"Because there was less water around during the summer the horse chestnut trees have had to ration supplies," explained a spokesman for the Forestry Commission. "The conkers have not had a chance to develop to their full potential before dropping. Not only are they smaller, they are also much less durable in combat."
Naturally, the nation is up in arms. "It has been a disaster," said Simon Dabell, who has been forced to cancel the annual Isle of Wight championships. Next weekend's World Conker Championship is also in jeopardy. John Hadman, secretary of Ashton Conker Club in Northamptonshire, host to the event, has issued an SOS appeal for 1,000 conkers of the right shape and size.
Where, then, are the freckly boys in caps and short trousers protesting outside town halls? Or begging grandpa for his veteran ninety-niner? Indoors, of course, practising their Power Rangers moves. For, like the lawn neurotics and car cleanliness fanatics, today's conker player is invariably a middle- aged man. John Hadman is a 63-year-old archeology teacher. The nation's most famous player is probably Michael Palin, aged 52, thrown out of the 1993 Isle of Wight championships for tampering with his conker (baking and dousing in vinegar, apparently, to make it harder). For what the Daily Mail has named the "great conker crisis" is in reality a panic about growing up.
Like the overgrown schoolboy Brandon Lee, like the sad world of balding trainspotters and stiff-boned model railway enthusiasts, these paunchy conker lovers want to stay pre-teen. Life as a modern man is just too complicated.
What makes the Peter Pan syndrome so ubiquitous is the nation's mist- eyed nostalgia for "innocent" pre-Bulger childhood, when little boys walked to school down leafy streets and country lanes, filling their pockets not with porn mags and violent videos but with sugar mice and bits of string and big, shiny brown conkers. We all mourn for September days filled not with fatigue and SAD (seasonal affective disorder, already here, thanks to an exceptionally rainy month), but with the thrilling crunch of autumn.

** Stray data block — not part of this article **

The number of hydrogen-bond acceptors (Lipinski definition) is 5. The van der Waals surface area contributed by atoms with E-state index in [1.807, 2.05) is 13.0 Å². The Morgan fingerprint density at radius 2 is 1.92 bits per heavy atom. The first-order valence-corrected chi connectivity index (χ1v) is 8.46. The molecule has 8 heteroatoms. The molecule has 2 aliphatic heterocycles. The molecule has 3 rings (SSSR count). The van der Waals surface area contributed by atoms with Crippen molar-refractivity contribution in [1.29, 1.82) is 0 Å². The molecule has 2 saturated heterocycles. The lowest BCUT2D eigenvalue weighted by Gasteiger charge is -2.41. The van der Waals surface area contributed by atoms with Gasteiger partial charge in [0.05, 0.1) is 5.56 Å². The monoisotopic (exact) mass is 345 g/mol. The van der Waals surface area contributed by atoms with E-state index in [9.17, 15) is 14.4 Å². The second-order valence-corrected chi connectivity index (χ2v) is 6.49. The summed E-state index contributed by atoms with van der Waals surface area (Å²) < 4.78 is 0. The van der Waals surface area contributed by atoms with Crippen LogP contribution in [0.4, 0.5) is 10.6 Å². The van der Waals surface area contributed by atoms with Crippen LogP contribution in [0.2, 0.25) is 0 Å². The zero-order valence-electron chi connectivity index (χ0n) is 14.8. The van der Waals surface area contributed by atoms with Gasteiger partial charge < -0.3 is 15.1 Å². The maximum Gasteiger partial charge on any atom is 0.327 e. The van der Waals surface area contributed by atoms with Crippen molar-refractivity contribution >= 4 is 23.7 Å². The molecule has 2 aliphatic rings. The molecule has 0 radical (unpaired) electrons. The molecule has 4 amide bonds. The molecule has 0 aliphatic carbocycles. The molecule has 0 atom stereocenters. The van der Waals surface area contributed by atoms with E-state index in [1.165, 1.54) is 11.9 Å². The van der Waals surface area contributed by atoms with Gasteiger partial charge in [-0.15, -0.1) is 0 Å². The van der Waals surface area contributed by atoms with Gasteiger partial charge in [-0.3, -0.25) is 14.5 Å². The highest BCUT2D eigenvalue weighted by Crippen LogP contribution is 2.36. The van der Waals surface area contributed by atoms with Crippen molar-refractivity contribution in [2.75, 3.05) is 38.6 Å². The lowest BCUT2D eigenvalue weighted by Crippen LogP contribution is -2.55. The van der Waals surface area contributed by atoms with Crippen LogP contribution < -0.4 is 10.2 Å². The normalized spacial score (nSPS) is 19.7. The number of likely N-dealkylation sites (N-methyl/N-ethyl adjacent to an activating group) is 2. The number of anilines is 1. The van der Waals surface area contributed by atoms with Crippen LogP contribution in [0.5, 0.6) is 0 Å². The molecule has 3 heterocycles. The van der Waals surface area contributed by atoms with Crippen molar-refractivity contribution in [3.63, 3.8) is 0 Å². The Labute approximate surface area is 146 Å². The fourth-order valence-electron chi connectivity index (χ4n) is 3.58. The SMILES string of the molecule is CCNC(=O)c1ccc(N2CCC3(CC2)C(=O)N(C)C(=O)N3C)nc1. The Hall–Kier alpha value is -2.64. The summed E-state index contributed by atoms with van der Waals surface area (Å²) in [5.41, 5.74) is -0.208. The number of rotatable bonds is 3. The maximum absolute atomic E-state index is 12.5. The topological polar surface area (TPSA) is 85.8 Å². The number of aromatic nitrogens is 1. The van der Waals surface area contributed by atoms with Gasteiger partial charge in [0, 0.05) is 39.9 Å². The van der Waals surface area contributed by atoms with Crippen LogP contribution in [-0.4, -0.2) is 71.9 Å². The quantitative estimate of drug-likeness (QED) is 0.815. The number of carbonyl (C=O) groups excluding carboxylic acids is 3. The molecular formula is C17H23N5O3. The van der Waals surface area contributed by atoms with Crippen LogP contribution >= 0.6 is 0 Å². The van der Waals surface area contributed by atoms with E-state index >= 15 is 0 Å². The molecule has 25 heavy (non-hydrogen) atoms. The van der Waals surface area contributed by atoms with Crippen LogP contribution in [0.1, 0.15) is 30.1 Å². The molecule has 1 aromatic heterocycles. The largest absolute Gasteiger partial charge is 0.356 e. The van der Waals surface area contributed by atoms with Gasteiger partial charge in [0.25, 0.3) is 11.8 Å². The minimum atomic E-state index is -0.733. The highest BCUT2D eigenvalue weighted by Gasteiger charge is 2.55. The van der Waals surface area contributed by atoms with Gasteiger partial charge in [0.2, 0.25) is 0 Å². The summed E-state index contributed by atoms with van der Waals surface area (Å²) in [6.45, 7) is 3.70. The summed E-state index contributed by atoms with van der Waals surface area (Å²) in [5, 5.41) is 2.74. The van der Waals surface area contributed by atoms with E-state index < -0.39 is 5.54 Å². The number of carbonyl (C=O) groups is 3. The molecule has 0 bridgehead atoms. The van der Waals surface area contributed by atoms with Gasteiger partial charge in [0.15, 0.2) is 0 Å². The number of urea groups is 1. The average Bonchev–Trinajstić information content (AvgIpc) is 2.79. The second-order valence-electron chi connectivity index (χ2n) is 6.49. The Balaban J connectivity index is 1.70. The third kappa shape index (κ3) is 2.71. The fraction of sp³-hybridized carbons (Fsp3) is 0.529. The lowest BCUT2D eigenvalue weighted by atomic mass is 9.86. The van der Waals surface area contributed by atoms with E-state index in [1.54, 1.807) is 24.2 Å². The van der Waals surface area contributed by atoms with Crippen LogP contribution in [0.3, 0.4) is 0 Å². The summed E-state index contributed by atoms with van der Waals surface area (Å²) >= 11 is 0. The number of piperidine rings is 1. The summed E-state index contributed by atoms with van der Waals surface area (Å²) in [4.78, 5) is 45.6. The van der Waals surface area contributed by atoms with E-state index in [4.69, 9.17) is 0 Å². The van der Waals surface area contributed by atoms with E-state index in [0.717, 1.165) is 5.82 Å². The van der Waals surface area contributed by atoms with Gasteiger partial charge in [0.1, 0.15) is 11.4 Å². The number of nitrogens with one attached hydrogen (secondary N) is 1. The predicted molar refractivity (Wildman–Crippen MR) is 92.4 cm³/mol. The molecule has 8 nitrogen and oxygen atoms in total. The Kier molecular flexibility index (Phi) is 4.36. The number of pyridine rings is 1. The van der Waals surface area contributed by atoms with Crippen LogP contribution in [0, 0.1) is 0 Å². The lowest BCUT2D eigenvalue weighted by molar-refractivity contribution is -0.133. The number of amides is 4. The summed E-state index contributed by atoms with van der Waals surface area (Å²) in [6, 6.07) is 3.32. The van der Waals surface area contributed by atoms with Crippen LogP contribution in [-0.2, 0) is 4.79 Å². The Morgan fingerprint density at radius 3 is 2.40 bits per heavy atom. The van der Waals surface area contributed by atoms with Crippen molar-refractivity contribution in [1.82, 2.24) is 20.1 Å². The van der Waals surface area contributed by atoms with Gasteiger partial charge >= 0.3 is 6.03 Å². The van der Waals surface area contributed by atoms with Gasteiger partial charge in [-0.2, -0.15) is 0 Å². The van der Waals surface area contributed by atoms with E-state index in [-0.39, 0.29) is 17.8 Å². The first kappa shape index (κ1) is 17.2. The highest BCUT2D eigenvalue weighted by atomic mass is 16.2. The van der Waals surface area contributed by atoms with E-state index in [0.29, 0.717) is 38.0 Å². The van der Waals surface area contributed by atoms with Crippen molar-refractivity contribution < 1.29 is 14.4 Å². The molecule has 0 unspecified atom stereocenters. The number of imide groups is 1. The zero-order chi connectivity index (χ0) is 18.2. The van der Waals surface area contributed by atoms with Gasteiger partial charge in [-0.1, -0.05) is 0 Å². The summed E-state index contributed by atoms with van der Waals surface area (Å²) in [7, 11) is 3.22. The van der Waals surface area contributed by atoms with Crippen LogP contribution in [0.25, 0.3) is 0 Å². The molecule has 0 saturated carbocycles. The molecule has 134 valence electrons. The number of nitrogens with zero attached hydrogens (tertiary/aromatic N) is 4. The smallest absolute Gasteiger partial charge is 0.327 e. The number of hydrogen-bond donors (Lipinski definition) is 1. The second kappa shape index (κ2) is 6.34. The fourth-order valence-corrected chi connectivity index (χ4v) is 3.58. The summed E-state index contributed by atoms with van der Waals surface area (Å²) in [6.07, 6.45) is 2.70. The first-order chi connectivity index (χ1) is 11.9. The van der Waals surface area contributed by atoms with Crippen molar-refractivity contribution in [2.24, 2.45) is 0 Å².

There is something doggedly nationalistic about this nostalgia - the same nostalgia that is currently powering the metrification panic. Oh, the sweet pleasure of breaking into private gardens to steal the shiny fruit - harmless fun, no worse than those traditional English pursuits, scrumping apples, poaching pheasants, robbing from the 'hood.
Oh, the joy of snapping green branches, vandalising growing trees! Boys will be boys, won't they, just like William. Sixteen ounces to a pound and 14 pounds to a stone? Only the bloody wops have 10 fingers and toes, don't you know?
However, this mourning a lost England is not without poignance. The vast majority of children are now driven to school and can tell a Rover from a Roller but not a chestnut from an oak.
But innocent pleasures? As my brother-in-law remembers it: "The appeal of conkers? Violence." Smashing things up. Fighting. Hitting. Hurting. In my school conkers were banned after flying chips maimed childish eyes. So the boys - and it was always the boys, already learning the importance of possessing the hardest phallic symbol - went and did something less disruptive, like attaching a firework to the tail of my friend's cat, or pulling the legs off spiders. Ah, old-fashioned pleasures!
David Aaronovitch is away.